By State Representative Rob Nosse
This month I can’t stop thinking about what is going on in Newberg and a new policy which does not allow students to display a Black Lives Matter flag or sticker or a “Pride” or “Rainbow” flag in a classroom.
Aside from knowing that this is blatantly unconstitutional and the shenanigans that allowed this to happen will get dealt with, it is hard to know where to start.
I have so many thoughts and mixed emotions including, “wow this is happening because I thought we were passed this sort of thing in Oregon.”
Where to begin? I don’t often share personal things in this column but given that the legislature is made of people, the personalities and life experiences of politicians are pretty important to understand.
The things that make you tick, your childhood, your upbringing, your work/profession/career, whether you are married or have children, your gender, race and ethnicity and your faith tradition if you have one, all shape the kind of political person you are likely to be.
That is true in my case, being an openly gay man, a trade unionist for nurses, a father and now a grandfather, and a Roman Catholic (albeit one that is pro-choice and happily married to a man).
I feel for the LGBTQ-identified student as well as the BIPOC students and their families in Newberg.
It isn’t hard for me to remember being a gay kid in the 1980s in rural Ohio. It was really difficult. Gay slurs were common and I don’t really remember anyone saying anything positive or affirming about being gay when I was in high school.
It was also when the AIDS epidemic was really taking off. While rural Ohio was hardly the epicenter of the AIDS epidemic, Ohio was not immune to it either. I can still remember statements like, “you know what gay stands for don’t you? Got AIDS Yet.”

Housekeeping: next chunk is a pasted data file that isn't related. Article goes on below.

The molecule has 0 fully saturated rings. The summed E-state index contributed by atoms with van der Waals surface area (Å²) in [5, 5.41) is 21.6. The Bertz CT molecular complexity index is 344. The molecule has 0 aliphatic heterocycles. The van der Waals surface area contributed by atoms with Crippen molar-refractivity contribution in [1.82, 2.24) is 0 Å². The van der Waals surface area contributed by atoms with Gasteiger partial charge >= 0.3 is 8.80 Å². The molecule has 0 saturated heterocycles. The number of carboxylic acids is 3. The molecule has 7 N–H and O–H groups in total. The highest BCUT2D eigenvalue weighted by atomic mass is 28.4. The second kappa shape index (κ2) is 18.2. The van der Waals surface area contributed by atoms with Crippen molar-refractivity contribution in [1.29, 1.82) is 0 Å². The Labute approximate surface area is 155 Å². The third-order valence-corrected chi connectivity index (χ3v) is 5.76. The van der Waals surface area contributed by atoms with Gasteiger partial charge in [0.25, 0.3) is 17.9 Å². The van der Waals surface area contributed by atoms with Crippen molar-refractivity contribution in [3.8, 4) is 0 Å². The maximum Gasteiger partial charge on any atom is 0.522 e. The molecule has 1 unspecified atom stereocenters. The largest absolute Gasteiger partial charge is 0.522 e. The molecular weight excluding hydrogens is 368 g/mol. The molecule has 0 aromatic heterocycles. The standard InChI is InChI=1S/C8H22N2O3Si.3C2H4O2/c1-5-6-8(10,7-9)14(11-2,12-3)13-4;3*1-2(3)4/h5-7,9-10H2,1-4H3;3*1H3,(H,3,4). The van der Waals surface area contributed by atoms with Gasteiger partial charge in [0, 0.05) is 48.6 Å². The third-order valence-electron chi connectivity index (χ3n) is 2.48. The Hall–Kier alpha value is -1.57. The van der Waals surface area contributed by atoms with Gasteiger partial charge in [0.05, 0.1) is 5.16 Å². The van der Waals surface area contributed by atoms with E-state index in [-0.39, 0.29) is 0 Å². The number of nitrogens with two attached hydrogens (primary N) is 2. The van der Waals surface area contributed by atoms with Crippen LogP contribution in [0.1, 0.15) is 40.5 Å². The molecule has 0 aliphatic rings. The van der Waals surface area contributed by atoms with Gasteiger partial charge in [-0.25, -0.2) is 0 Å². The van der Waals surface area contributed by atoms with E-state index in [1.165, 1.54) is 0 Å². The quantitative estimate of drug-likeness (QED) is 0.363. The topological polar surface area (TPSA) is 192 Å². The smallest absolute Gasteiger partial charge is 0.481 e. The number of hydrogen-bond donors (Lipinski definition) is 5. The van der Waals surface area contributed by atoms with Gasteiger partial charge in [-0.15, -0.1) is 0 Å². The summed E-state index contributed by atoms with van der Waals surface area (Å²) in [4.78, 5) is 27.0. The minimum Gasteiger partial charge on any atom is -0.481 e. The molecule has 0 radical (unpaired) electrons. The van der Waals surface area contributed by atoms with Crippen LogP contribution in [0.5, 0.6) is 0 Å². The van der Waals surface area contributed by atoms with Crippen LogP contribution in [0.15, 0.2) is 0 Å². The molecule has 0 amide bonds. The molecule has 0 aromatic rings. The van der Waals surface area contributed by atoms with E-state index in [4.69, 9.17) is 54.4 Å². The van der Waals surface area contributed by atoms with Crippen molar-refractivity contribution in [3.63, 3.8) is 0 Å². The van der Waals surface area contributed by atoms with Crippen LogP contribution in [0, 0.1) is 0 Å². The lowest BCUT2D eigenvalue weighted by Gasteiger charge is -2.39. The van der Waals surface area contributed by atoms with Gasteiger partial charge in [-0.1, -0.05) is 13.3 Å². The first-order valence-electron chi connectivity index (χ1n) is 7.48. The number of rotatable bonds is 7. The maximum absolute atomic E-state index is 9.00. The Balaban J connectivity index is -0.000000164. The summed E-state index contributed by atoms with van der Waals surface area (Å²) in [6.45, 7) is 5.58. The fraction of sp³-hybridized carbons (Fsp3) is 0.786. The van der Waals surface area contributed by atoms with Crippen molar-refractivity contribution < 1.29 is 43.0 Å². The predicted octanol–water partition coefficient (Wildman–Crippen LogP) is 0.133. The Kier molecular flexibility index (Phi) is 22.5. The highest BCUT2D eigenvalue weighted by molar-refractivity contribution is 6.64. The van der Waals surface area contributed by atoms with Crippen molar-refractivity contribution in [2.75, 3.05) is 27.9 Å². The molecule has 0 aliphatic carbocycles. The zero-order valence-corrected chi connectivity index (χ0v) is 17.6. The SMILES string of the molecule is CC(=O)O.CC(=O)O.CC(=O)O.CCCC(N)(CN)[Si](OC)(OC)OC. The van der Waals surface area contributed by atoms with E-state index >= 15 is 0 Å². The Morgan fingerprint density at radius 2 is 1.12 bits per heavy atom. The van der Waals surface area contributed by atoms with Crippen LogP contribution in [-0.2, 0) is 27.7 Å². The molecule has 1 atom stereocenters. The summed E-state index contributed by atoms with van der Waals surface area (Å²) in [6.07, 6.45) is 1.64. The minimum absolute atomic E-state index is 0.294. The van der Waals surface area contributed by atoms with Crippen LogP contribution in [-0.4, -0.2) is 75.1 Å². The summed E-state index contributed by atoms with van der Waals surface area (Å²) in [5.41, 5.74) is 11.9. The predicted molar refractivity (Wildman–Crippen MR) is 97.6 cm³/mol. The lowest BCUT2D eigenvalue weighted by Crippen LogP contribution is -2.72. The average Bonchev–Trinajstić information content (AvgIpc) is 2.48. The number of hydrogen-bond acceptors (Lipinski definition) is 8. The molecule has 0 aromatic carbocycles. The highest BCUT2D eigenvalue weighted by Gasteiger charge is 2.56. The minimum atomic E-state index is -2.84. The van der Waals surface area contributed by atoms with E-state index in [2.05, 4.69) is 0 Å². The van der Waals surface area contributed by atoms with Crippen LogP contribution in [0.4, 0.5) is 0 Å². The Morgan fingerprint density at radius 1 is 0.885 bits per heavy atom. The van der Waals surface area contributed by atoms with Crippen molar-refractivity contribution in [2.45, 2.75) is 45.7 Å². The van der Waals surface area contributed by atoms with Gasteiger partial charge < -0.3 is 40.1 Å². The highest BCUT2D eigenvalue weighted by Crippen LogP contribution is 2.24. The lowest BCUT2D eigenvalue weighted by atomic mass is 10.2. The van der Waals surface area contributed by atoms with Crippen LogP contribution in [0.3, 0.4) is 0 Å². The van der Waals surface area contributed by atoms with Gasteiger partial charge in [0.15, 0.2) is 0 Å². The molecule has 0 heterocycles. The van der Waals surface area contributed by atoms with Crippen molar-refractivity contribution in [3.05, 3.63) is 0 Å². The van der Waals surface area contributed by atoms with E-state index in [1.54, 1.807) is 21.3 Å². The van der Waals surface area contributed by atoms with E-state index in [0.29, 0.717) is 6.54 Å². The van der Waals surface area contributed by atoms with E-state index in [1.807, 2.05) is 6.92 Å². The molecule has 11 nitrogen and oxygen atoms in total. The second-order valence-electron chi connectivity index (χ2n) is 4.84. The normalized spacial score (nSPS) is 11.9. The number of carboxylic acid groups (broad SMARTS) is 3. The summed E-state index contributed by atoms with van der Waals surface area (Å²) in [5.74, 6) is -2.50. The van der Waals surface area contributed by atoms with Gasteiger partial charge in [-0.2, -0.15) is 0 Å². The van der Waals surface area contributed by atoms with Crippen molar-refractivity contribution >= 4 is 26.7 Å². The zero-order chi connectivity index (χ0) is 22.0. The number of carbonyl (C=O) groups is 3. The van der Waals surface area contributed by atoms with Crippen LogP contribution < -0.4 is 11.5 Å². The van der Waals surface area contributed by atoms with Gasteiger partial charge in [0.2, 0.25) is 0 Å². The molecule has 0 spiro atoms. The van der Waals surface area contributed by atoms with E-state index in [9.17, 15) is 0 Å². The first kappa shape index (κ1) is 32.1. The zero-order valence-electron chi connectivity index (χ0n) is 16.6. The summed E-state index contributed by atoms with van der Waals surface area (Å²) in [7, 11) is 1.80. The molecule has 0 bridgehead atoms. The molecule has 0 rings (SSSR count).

I don’t think I knew anyone from my small town who was gay until my first year of college and a friend got up the nerve to tell me.
I didn’t come out until a year after I graduated from college in 1991. While in high school and college I had girlfriends and I thought I was “straight.” By the time I graduated from college and was living alone for the first time in Columbus, OH, away from family and longtime friends, there was no way I could deny what I knew and who I was.
I got through it, but I did not think this was an awesome or exciting revelation. I can remember at least six months of wishing this had “not happened,” but being old enough to know it wasn’t going away. It was who I was.
Just as I was coming to terms with being gay, I got the opportunity to move to Oregon and take a job as the Executive Director of the Oregon Student Association in the spring of 1992.
While that opportunity set me up to become so many things I am today, I was still wrestling with coming out while moving to a state that was voting via Ballot Measure 9 on whether I was “defiant and abhorrent.”
Thankfully that measure failed and being involved in that campaign got me to be more comfortable with who I am.
A lot has changed since the 1990s. I am glad I live as a gay man in Oregon. We have good laws on the books. LGBTQ people are visible and much more accepted. I am really glad I live in Portland where for the most part being gay is often celebrated and considered no big deal, though it didn’t always feel that way.
I made choices in the past about when to come out and reveal that part of my life, something that BIPOC colleagues and friends remind me is not a choice they ever had. For the most part your race and ethnicity are very visible and while being gay is invisible for some.
I had some choice in the matter and often availed myself of that “choice” to wait or even hide this part of me depending on many things, including a need for safety, both physically and emotionally.
To the LGBTQ and BIPOC students in Newberg and to your families, I want you to know that many parts of this state care about you and want to affirm who you are.
This policy that says your school cannot display a “Black Lives Matter” or a “Pride” banner or flag will not stand.
Meanwhile hang in there. Sometimes on the way to better moments, there is a lot of struggle.